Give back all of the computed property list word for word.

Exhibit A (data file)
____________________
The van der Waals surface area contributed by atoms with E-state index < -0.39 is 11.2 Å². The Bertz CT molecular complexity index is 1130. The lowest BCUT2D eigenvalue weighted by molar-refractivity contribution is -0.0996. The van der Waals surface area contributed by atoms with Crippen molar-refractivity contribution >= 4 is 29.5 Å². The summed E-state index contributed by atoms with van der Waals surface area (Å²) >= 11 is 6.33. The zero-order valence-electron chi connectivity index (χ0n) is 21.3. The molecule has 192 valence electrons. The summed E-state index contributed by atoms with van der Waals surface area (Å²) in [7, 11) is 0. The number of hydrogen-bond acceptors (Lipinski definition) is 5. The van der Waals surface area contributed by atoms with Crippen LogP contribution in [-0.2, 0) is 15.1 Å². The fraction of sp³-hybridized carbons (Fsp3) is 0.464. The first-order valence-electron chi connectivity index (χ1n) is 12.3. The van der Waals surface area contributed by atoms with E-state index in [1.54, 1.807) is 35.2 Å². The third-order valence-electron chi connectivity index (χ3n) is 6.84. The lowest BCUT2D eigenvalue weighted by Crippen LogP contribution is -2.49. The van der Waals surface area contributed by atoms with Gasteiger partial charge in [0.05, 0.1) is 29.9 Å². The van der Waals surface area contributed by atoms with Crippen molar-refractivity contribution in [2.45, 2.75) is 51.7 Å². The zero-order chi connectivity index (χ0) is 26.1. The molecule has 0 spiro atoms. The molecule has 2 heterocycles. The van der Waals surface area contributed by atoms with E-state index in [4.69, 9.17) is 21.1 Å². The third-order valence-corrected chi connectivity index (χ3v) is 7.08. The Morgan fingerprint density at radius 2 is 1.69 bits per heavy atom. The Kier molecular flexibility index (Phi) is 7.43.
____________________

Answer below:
The van der Waals surface area contributed by atoms with E-state index < -0.39 is 11.2 Å². The Bertz CT molecular complexity index is 1130. The lowest BCUT2D eigenvalue weighted by molar-refractivity contribution is -0.0996. The van der Waals surface area contributed by atoms with Crippen molar-refractivity contribution >= 4 is 29.5 Å². The summed E-state index contributed by atoms with van der Waals surface area (Å²) >= 11 is 6.33. The zero-order valence-electron chi connectivity index (χ0n) is 21.3. The molecule has 192 valence electrons. The summed E-state index contributed by atoms with van der Waals surface area (Å²) in [7, 11) is 0. The number of hydrogen-bond acceptors (Lipinski definition) is 5. The van der Waals surface area contributed by atoms with Crippen LogP contribution in [-0.2, 0) is 15.1 Å². The fraction of sp³-hybridized carbons (Fsp3) is 0.464. The first-order valence-electron chi connectivity index (χ1n) is 12.3. The van der Waals surface area contributed by atoms with E-state index in [1.54, 1.807) is 35.2 Å². The third-order valence-electron chi connectivity index (χ3n) is 6.84. The lowest BCUT2D eigenvalue weighted by Crippen LogP contribution is -2.49. The van der Waals surface area contributed by atoms with Gasteiger partial charge in [0.05, 0.1) is 29.9 Å². The van der Waals surface area contributed by atoms with Crippen molar-refractivity contribution in [2.45, 2.75) is 51.7 Å². The zero-order chi connectivity index (χ0) is 26.1. The molecule has 0 spiro atoms. The molecule has 2 heterocycles. The van der Waals surface area contributed by atoms with E-state index in [4.69, 9.17) is 21.1 Å². The third-order valence-corrected chi connectivity index (χ3v) is 7.08. The Morgan fingerprint density at radius 2 is 1.69 bits per heavy atom. The Kier molecular flexibility index (Phi) is 7.43.